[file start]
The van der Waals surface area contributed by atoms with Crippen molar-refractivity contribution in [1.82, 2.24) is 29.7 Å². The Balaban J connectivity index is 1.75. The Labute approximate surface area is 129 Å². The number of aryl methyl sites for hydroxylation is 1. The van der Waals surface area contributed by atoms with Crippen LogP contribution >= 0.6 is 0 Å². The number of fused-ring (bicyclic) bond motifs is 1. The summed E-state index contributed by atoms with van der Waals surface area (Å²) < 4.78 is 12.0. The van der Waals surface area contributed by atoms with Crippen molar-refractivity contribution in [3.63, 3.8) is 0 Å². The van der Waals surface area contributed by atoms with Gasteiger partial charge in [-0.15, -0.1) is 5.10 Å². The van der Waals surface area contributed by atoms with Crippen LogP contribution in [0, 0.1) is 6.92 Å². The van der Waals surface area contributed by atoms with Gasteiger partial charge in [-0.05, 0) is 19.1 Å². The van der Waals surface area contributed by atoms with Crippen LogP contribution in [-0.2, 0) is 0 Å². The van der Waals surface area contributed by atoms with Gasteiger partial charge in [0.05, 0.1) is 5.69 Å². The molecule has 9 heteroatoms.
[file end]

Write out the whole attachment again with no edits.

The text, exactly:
The van der Waals surface area contributed by atoms with Crippen molar-refractivity contribution in [1.82, 2.24) is 29.7 Å². The Balaban J connectivity index is 1.75. The Labute approximate surface area is 129 Å². The number of aryl methyl sites for hydroxylation is 1. The van der Waals surface area contributed by atoms with Crippen LogP contribution >= 0.6 is 0 Å². The number of fused-ring (bicyclic) bond motifs is 1. The summed E-state index contributed by atoms with van der Waals surface area (Å²) < 4.78 is 12.0. The van der Waals surface area contributed by atoms with Crippen molar-refractivity contribution in [3.63, 3.8) is 0 Å². The van der Waals surface area contributed by atoms with Gasteiger partial charge in [-0.15, -0.1) is 5.10 Å². The van der Waals surface area contributed by atoms with Crippen LogP contribution in [0, 0.1) is 6.92 Å². The van der Waals surface area contributed by atoms with Gasteiger partial charge in [-0.05, 0) is 19.1 Å². The van der Waals surface area contributed by atoms with Crippen LogP contribution in [-0.2, 0) is 0 Å². The van der Waals surface area contributed by atoms with Gasteiger partial charge in [0.05, 0.1) is 5.69 Å². The molecule has 9 heteroatoms.